Justia Class Action Opinion SummariesArticles Posted in Environmental Law
Allen v. Boeing Co.
In 2013, Plaintiffs filed an action against the Boeing Company and Landau Associates (Landau) in a Washington state court alleging that from the 1960s to the present years Boeing released toxins into the groundwater around its facility in Auburn, Washington and that for over a decade Landau, Boeing’s environmental-remediation contractor, had been negligent in its investigation and remediation of the pollution. Based on these allegations, Plaintiffs asserted state law claims of negligence, nuisance, and trespass. Boeing removed the action to a federal district court based on diversity jurisdiction and the Class Action Fairness Act (CAFA). The district court remanded the case to state court, concluding (1) contrary to Boeing’s allegations, Landau was not fraudulently joined, and thus there was not complete diversity; and (2) Plaintiffs’ action came within the local single event exception to CAFA federal jurisdiction. The Ninth Circuit vacated and remanded, holding (1) the district court correctly determined that Boeing failed to show that Landau was fraudulently joined; but (2) Plaintiffs’ action does not come within the local single event exception to CAFA, and therefore, the district court has federal jurisdiction under CAFA. Remanded. View "Allen v. Boeing Co." on Justia Law
Shell Oil Co. v. Parko
About 150 property owners in a village near the Mississippi River claim that defendants’ refinery leaked benzene and other contaminants into the groundwater. They sued, alleging nuisance and related torts. The district court certified the class. The Seventh Circuit reversed. The court first rejected an argument that most class members had suffered no injury. How many class members have a valid claim is determined after certification. Predominance of issues common to all class members, like other certification requirements, goes to the efficiency of a class action as an alternative to individual suits. In this case, the alleged contamination occurred over a 90‐year period and involved different levels of contamination, caused by different polluters. Not every class member has experienced the same diminution in property value even if everyone had the same level of contamination. Plaintiff’s hydrogeologist, intended to measure contamination by the benzene levels in the groundwater beneath the plaintiffs’ properties, even though their water does not come from groundwater, but from an uncontaminated aquifer. It cannot be assumed that a decline in the value of property in the village is the result of proximity to a refinery. The district judge did not explore any of these issues, but treated predominance as a pleading requirement. View "Shell Oil Co. v. Parko" on Justia Law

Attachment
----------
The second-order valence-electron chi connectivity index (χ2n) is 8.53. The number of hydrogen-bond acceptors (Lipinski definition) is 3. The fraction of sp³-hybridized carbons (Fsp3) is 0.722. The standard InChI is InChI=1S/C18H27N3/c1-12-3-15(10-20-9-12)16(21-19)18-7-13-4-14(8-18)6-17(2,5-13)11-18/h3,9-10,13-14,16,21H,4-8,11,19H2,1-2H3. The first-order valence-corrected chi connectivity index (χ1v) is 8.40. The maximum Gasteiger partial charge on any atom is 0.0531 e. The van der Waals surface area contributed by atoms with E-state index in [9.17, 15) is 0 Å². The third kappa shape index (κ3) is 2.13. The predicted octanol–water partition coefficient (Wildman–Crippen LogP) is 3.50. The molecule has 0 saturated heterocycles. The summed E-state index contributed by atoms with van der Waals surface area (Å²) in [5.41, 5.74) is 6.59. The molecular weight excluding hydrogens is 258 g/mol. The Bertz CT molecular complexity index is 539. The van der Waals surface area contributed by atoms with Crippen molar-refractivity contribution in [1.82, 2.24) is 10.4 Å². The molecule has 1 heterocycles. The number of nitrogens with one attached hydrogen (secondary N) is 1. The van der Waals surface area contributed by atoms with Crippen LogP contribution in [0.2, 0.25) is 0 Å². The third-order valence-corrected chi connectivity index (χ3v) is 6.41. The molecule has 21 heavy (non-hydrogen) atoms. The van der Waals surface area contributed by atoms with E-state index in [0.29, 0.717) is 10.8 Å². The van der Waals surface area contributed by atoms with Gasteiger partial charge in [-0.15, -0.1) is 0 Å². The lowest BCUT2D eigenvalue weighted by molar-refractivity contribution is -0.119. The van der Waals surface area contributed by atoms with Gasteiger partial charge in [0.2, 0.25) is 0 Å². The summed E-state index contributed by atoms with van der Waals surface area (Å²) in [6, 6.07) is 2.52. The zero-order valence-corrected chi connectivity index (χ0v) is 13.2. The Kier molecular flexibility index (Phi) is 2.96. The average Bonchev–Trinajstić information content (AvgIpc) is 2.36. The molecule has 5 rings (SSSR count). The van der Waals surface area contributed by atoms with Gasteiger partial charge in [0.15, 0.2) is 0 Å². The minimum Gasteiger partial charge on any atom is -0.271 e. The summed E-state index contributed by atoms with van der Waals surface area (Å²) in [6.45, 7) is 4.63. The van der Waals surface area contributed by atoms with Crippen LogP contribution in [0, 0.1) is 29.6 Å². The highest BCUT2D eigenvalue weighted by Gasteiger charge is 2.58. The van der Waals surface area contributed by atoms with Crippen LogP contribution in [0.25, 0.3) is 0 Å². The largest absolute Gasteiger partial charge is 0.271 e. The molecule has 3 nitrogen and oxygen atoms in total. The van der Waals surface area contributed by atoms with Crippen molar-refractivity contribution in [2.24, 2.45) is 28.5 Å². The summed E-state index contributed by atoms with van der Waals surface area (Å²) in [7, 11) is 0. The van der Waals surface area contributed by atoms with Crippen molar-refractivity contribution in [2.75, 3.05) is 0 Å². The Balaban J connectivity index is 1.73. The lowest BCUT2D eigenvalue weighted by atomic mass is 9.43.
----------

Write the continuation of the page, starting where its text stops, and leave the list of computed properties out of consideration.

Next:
Bell v. Cheswick Generating Station, Genon Power Midwest, L.P.
Plaintiffs filed suit against GenOn, on behalf of a putative class of at least 1,500 individuals who own or inhabit residential property within one mile of GenOn’s 570-megawatt coal-fired electrical generation facility in Springdale, Pennsylvania. The complaint asserted state tort law claims, based on ash and contaminants settling on plaintiffs’ property. The district court dismissed, finding that because the plant was subject to comprehensive regulation under the Clean Air Act, 42 U.S.C. 7401, it owed no extra duty to the members of the class under state tort law. The Third Circuit reversed, holding that the plain language of the Clean Air Act and controlling Supreme Court precedent indicate that state common law actions are not preempted. View "Bell v. Cheswick Generating Station, Genon Power Midwest, L.P." on Justia Law
Ackerman v. ExxonMobil Corp.
This case concerned a class action filed against defendants for contamination of plaintiffs' properties by gasoline and a gasoline additive (the Koch action). Former Koch class members subsequently filed a new class action (the Ackerman action). On appeal, defendants challenged the district court's order abstaining from exercising jurisdiction under the Colorado River doctrine. The court held that 28 U.S.C. 1446(d) affected only the jurisdiction of the state court only with regard to the case actually removed to federal court; because Koch was not removed, the state court maintained jurisdiction over it, and the amendment to the complaint in that case was not void ab initio; and the district court was correct to consider the amended Koch complaint in determining whether the Koch and Ackerman actions were parallel, and the district court did not abuse its discretion when concluding that exceptional circumstances warranted abstention in favor of the pending Koch action. Accordingly, the court affirmed the district court's judgment. View "Ackerman v. ExxonMobil Corp." on Justia Law